Implementing EMRs Affects Time Spent With Patients in ClinicLast Updated: September 28, 2018. Following a six-month learning period to implement an electronic medical record system, outpatient orthopedic clinics return to pre-implementation efficiency, but there may be other lasting effects on productivity, according to a study published in the Sept. 19 issue of The Journal of Bone & Joint Surgery.
FRIDAY, Sept. 28, 2018 (HealthDay News) -- Following a six-month learning period to implement an electronic medical record (EMR) system, outpatient orthopedic clinics return to pre-implementation efficiency, but there may be other lasting effects on productivity, according to a study published in the Sept. 19 issue of The Journal of Bone & Joint Surgery.
Daniel J. Scott, M.D., from Duke University in Durham, N.C., and colleagues examined the impact of EMR implementation using time-driven activity-based costing (TD-ABC) to evaluate the effect of EMR implementation in an outpatient adult reconstruction clinic. Researchers prospectively timed 143 patients throughout their visit to clinics, before implementation of a hospital system-wide EMR system and then again two months, six months, and two years after implementation.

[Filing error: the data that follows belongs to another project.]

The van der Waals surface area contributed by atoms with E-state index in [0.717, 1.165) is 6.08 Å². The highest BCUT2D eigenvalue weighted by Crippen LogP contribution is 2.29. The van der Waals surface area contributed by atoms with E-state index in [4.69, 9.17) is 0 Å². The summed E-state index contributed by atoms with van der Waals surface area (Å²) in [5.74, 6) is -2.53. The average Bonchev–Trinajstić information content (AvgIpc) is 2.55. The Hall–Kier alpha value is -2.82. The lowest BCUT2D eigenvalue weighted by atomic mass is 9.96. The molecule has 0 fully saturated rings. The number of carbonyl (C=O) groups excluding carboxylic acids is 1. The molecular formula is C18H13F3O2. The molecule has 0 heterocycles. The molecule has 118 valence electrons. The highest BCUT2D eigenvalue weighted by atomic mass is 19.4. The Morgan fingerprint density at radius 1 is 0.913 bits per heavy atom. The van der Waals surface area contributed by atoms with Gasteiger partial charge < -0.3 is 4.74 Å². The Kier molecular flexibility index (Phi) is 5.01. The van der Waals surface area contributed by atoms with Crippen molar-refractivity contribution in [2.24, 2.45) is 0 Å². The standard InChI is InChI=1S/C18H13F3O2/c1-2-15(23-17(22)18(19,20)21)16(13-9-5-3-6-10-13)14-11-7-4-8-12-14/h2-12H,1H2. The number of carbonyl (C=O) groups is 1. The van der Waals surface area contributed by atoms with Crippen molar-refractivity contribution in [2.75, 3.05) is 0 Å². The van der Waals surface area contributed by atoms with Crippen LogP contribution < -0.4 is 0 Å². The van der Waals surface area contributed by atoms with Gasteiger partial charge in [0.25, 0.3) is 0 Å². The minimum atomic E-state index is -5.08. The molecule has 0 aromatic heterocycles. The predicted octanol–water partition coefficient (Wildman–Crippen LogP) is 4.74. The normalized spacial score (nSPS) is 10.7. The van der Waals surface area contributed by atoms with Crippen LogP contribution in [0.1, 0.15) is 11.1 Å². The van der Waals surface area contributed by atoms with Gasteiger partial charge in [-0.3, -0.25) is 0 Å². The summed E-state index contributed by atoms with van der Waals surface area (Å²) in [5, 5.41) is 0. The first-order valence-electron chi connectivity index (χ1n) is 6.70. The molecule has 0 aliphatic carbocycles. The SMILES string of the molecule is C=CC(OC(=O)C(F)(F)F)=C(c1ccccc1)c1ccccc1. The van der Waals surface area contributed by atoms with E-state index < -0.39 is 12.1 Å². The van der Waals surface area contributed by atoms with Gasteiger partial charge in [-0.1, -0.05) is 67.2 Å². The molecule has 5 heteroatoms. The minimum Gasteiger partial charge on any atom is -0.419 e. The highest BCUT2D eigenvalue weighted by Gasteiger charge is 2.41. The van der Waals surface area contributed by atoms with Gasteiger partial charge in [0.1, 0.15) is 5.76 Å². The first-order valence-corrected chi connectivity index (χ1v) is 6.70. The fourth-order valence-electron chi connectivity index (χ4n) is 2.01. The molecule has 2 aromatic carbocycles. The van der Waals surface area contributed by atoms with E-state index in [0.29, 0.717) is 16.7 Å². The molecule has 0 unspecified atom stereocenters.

The researchers found that total labor costs per patient visit significantly increased at two months after EMR implementation (from $36.88 to $46.04; P = 0.05). This change was driven by increases in the amount of time that attending surgeons spent with each patient (from 9.38 to 10.97 minutes, with the cost increasing from $21.10 to $27.01) and increased time that certified medical assistants spent assessing patients (from 3.4 to 9.1 minutes; P < 0.001). Although two months after EMR implementation, providers were spending more than twice as long documenting patient encounters (P < 0.001), by six months after implementation, total labor costs were similar to those before implementation ($38.75 versus $36.88; P = 0.689). These remained similar at two years after implementation ($36.88 versus $37.73; P = 0.84). Providers spent more time documenting encounters (8.43 versus 3.28 minutes; P < 0.001) and less time interacting with patients (10.03 versus 14.65 minutes; P = 0.013) following the initial learning period after EMR implementation.
"Health care systems and policymakers should be aware that the length of the implementation period is approximately six months and that implementation may alter the time that providers spend with patients," the authors write.
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